Since last summer the Obama administration has moved closer towards military cooperation with the Iranian regime, to prop up the Iraqi government and to fight Islamist rebels in Syria. In a bizarre paradox, U.S. foreign policy in Iraq has edged in the direction of alignment with Syria and Iran while those regimes remain Washington-designated sponsors of terror, writes Nehad Ismail

Obama has abandoned the idea of toppling Assad in Damascus and announced the deployment of several hundred U.S. troops to Baghdad, supposedly to help provide security at the American embassy, while repeatedly claiming that the administration would not put "boots on the ground" in the latest civil war.

Separately, Secretary of State Kerry suggested military cooperation with Tehran was a very real possibility. As part of the campaign against ISIS in Iraq, "We need to go step-by-step and see what in fact might be a reality, but I would not rule out anything that would be constructive in providing real stability."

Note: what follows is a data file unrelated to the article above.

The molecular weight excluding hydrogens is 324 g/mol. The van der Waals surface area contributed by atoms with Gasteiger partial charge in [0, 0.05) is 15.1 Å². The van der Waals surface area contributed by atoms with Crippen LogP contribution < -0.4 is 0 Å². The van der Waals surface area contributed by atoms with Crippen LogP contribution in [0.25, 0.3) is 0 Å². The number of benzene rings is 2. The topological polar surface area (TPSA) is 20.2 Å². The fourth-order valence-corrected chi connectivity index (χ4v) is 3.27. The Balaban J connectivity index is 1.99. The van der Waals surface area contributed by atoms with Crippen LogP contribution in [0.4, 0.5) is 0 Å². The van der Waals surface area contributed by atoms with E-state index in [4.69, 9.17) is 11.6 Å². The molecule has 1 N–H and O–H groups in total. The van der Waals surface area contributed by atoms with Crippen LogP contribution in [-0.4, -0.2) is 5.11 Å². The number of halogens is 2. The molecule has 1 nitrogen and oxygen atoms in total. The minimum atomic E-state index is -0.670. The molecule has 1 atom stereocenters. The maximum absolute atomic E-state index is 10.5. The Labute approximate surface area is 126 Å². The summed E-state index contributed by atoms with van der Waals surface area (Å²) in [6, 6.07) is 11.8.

Iraq's turmoil is partly due to Obama's hasty withdrawal, and his failure to confront the corrupt Iraqi Prime Minister Nouri al Maliki, largely responsible for many of Iraq's woes.

On September 29th, power in Afghanistan changed hands for the first time in 13 years. At the Arg, the presidential palace in Kabul, Ashraf Ghani was sworn in as president, while the outgoing Hamid Karzai watched calmly from a front-row seat. Washington, congratulating itself on this "peaceful transition," quickly collected the new president's autograph on a bilateral security agreement that assures the presence of American forces in Afghanistan for at least another decade. The big news of the day: the U.S. got what it wanted. (Precisely why Americans should rejoice that our soldiers will stay in Afghanistan for another 10 years is never explained, says Ann Jones, U K Defence Forum Research Asociate.)